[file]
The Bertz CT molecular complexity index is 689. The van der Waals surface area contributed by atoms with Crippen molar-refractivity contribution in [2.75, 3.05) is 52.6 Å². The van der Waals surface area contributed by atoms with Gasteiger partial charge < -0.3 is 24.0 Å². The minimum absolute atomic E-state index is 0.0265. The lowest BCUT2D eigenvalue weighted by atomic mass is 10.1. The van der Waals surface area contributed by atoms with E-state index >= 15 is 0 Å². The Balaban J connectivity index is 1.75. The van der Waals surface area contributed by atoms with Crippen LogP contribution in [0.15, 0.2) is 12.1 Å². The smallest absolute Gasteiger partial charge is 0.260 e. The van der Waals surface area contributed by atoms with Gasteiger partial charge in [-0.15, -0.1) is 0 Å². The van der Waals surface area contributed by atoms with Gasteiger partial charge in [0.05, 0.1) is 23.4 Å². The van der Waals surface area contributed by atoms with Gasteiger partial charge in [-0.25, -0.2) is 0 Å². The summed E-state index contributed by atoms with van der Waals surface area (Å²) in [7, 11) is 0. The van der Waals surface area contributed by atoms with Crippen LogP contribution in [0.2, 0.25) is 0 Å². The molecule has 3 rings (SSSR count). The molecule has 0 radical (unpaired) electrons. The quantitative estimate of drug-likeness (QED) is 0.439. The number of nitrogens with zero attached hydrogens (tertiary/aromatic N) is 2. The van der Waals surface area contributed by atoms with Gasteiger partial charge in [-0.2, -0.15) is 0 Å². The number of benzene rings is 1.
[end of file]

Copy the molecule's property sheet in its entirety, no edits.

The Bertz CT molecular complexity index is 689. The van der Waals surface area contributed by atoms with Crippen molar-refractivity contribution in [2.75, 3.05) is 52.6 Å². The van der Waals surface area contributed by atoms with Gasteiger partial charge < -0.3 is 24.0 Å². The minimum absolute atomic E-state index is 0.0265. The lowest BCUT2D eigenvalue weighted by atomic mass is 10.1. The van der Waals surface area contributed by atoms with E-state index >= 15 is 0 Å². The Balaban J connectivity index is 1.75. The van der Waals surface area contributed by atoms with Crippen LogP contribution in [0.15, 0.2) is 12.1 Å². The smallest absolute Gasteiger partial charge is 0.260 e. The van der Waals surface area contributed by atoms with Gasteiger partial charge in [-0.15, -0.1) is 0 Å². The van der Waals surface area contributed by atoms with Gasteiger partial charge in [0.05, 0.1) is 23.4 Å². The van der Waals surface area contributed by atoms with Gasteiger partial charge in [-0.25, -0.2) is 0 Å². The summed E-state index contributed by atoms with van der Waals surface area (Å²) in [7, 11) is 0. The van der Waals surface area contributed by atoms with Crippen LogP contribution in [0.2, 0.25) is 0 Å². The molecule has 3 rings (SSSR count). The molecule has 0 radical (unpaired) electrons. The quantitative estimate of drug-likeness (QED) is 0.439. The number of nitrogens with zero attached hydrogens (tertiary/aromatic N) is 2. The van der Waals surface area contributed by atoms with Gasteiger partial charge in [-0.2, -0.15) is 0 Å². The number of benzene rings is 1.